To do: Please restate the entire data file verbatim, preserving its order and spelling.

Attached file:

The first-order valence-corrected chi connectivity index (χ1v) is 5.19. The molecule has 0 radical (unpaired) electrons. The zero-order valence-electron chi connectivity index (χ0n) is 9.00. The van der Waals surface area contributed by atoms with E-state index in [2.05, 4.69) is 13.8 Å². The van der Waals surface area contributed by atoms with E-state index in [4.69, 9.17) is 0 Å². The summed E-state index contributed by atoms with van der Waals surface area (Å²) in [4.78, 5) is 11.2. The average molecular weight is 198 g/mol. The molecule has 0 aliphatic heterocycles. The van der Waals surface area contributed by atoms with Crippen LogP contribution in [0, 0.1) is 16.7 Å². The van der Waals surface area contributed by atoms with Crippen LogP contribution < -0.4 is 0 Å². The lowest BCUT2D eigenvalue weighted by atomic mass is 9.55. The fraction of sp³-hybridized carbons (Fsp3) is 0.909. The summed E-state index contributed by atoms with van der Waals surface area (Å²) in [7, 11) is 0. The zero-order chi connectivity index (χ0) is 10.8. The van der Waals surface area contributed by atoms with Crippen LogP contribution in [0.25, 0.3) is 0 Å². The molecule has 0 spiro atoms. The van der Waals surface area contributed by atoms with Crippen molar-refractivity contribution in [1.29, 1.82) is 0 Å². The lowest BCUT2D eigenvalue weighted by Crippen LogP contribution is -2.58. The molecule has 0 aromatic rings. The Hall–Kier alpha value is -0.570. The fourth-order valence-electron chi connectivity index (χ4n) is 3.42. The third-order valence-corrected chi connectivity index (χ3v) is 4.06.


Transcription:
The first-order valence-corrected chi connectivity index (χ1v) is 5.19. The molecule has 0 radical (unpaired) electrons. The zero-order valence-electron chi connectivity index (χ0n) is 9.00. The van der Waals surface area contributed by atoms with E-state index in [2.05, 4.69) is 13.8 Å². The van der Waals surface area contributed by atoms with E-state index in [4.69, 9.17) is 0 Å². The summed E-state index contributed by atoms with van der Waals surface area (Å²) in [4.78, 5) is 11.2. The average molecular weight is 198 g/mol. The molecule has 0 aliphatic heterocycles. The van der Waals surface area contributed by atoms with Crippen LogP contribution in [0, 0.1) is 16.7 Å². The van der Waals surface area contributed by atoms with Crippen LogP contribution < -0.4 is 0 Å². The lowest BCUT2D eigenvalue weighted by atomic mass is 9.55. The fraction of sp³-hybridized carbons (Fsp3) is 0.909. The summed E-state index contributed by atoms with van der Waals surface area (Å²) in [7, 11) is 0. The zero-order chi connectivity index (χ0) is 10.8. The van der Waals surface area contributed by atoms with Crippen LogP contribution in [0.25, 0.3) is 0 Å². The molecule has 0 spiro atoms. The van der Waals surface area contributed by atoms with Crippen molar-refractivity contribution in [1.29, 1.82) is 0 Å². The lowest BCUT2D eigenvalue weighted by Crippen LogP contribution is -2.58. The molecule has 0 aromatic rings. The Hall–Kier alpha value is -0.570. The fourth-order valence-electron chi connectivity index (χ4n) is 3.42. The third-order valence-corrected chi connectivity index (χ3v) is 4.06.